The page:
CM . . .
. Volume XI Number 17 . . . . April 29, 2005
In his own quiet way, Sir Robert Laird Borden was probably one of Canada's most widely known, effective and respected prime ministers. He led the country through the greatest war ever fought up to his time, got the support of his political enemies to weather the crisis of war and conscription, and helped to achieve Canada's acceptance as an important and independent unit in the British family.
Sir Robert performed many services for his own country and others in significant international conferences, and led a delegation as a Canadian plenipotentiary at the Versailles Peace Conference. He was decorated not only by his sovereign but by the governments of France and Belgium and was laden with academic honours from world-famed universities.
Born in the historic hamlet of Grand Pre, Nova Scotia, June 26, 1854, Borden became a successful lawyer in Halifax. He went into politics and won a Halifax seat in the House of Commons in 1896. He was defeated in 1904 but won a by-election in Carleton (Ottawa); in 1908 he ran in both Carleton and Halifax and won both but chose to represent Halifax which returned him again in 1911. In the Union Government election of 1917, he was elected in his native Kings' County.
Canada's Prime Ministers, Governors General and Fathers of Confederation is an unusual book. What makes it unusual is that, in addition to having one-page biographies and portraits of Canada's prime ministers, it also has them for all the Fathers of Confederation and all of the Governors General. It will be the first time for many readers to learn about Governors General like Lord Willingdon (1926-31) and Fathers of Confederation such as George Coles and Charles Fisher. Most of the Fathers are not mentioned in standard history texts and have passed into historical oblivion. Nor are the Governors General mentioned unless something unusual happened while they represented the Crown in Canada.
Originally published in 1996, the book has been reprinted five times since. It is now up-to-date with a portrait and biography of the current Prime Minister, Paul Martin. It has an index but no other teaching aids. It is written in a style young readers will understand with the occasional help of a dictionary for words like plenipotentiary.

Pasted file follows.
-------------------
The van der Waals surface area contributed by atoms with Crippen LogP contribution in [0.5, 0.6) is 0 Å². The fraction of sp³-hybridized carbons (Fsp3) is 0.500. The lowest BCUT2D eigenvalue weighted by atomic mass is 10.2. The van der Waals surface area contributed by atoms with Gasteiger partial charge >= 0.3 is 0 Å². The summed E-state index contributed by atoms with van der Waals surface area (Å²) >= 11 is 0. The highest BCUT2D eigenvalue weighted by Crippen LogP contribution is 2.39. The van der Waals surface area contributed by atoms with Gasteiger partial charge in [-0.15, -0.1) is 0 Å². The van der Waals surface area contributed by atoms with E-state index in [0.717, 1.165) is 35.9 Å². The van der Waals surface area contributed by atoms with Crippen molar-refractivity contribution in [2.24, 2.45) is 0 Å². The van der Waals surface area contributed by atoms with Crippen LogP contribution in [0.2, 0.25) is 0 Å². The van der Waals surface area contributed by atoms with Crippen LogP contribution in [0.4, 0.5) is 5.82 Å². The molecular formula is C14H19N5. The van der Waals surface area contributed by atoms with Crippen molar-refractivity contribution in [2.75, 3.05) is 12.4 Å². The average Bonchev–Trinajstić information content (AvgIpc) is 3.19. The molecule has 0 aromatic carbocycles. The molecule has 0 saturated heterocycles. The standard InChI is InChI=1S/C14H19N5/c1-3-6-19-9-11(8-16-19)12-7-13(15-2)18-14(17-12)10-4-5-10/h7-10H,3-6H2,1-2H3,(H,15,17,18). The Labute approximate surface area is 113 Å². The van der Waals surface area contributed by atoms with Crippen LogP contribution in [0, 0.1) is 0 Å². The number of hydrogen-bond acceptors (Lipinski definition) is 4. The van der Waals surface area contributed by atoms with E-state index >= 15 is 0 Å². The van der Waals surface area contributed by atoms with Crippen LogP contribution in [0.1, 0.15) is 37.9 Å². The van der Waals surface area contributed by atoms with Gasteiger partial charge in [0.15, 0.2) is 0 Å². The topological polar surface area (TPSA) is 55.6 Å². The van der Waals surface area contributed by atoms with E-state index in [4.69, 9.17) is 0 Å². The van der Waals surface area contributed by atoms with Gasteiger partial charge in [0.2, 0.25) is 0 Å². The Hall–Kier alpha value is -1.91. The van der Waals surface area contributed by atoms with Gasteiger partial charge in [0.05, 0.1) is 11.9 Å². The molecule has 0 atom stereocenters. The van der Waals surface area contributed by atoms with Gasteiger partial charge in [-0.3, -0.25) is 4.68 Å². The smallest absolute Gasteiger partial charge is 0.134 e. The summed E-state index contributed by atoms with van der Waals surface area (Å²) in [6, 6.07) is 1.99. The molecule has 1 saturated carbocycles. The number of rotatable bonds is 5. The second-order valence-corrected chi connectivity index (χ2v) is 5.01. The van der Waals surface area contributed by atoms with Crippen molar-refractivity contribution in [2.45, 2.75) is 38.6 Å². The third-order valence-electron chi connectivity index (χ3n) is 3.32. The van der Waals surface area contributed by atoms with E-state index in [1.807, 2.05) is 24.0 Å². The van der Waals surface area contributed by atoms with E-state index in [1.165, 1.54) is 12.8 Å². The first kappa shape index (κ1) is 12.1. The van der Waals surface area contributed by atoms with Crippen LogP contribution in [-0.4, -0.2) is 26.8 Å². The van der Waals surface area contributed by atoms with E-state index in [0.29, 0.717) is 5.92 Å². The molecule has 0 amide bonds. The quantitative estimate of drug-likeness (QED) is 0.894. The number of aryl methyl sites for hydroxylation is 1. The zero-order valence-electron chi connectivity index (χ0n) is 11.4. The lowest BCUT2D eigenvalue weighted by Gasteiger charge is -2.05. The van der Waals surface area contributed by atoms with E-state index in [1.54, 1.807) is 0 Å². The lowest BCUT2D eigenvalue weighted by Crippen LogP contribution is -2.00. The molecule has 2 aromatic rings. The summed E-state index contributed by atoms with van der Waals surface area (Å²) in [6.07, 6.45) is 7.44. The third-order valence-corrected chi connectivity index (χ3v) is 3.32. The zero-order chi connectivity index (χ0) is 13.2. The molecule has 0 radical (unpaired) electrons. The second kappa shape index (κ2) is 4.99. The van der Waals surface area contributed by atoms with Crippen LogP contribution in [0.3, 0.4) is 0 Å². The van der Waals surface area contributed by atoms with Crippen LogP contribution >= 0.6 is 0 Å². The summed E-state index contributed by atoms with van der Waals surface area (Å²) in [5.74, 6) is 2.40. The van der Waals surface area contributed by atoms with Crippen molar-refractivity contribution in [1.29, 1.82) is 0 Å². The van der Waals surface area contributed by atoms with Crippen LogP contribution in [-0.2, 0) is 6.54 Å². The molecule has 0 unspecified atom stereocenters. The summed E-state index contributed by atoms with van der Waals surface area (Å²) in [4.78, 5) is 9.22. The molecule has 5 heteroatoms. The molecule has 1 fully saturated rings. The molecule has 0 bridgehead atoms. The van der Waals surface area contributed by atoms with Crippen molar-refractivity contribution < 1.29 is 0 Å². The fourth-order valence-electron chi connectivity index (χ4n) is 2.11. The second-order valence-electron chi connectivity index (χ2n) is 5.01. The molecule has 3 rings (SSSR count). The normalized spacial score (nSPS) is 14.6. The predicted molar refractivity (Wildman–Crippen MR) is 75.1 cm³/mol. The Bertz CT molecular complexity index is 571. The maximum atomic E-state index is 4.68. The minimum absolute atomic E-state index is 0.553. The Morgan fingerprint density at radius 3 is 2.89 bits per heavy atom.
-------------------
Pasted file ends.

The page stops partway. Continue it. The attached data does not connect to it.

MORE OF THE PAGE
Many readers may recognize the work of Irma Coucill, the book's author and illustrator. Her political portraits have illustrated many books and been reproduced in newspapers across Canada. In addition to her political drawings, Coucill has produced portraits of well-known people from other walks of life which may be seen in museums like the Hockey Hall of Fame. Her portraits are the most important part of the book. The black and white sketches are very lifelike, and, if the dead leaders could see them, they would surely approve. Her biographies are only one page in length and more detailed information on all of the people mentioned can be found with a little research in libraries or on the Internet.
The shortness of the biographies means that a number of fascinating details are omitted. This is a pity because there are many interesting facts about both the politicians and the Crown's viceroys that could have been included. One example is the Pipeline Debate in the spring of 1956 when St. Laurent was Prime Minister which led to his party's defeat in the 1957 election.
Coucill's biographies, while brief, are factual and suitable for younger readers. They are a good starting point for further research. Coucill present facts but does not usually comment on them. Thus her biography of Brian Mulroney does not mention the controversy he caused when his government negotiated the Free Trade Agreement with the United States or the NAFTA with the U.S. and Mexico. She does argue that Mulroney's major interest while Prime Minister was "ensuring that Canada was able to compete on a world market." Those who remember the Meech Lake and Charlottetown Accord debates and the referendum on the latter might disagree since trying to get Quebec to sign the constitution took up an inordinate amount of time for the Mulroney government. It would be more accurate to state that trade and the constitution were the two main interests of Mulroney while he was Prime Minister.
There is considerable potential in Canada's Prime Ministers, Governors General and Fathers of Confederation for teaching Canadian history at almost any level. Role-playing is one idea. Students could take the parts of Sir John A. Macdonald and Alexander Mackenzie and argue for and against the construction of a railroad to the Pacific. Others could take the roles of Lord Byng and W.L. Mackenzie King and prepare a dramatic scene based on the King-Byng Crisis of 1926. Another idea is to have students report on the highlights of the career of a Father of Confederation. Some, like Thomas D'Arcy McGee and Sir Charles Tupper, led quite interesting lives. The assassination of McGee could be reenacted, something students are not likely to forget.
Thomas F. Chambers is a retired college teacher living in North Bay, ON.
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Copyright © the Manitoba Library Association. Reproduction for personal use is permitted only if this copyright notice is maintained. Any other reproduction is prohibited without permission.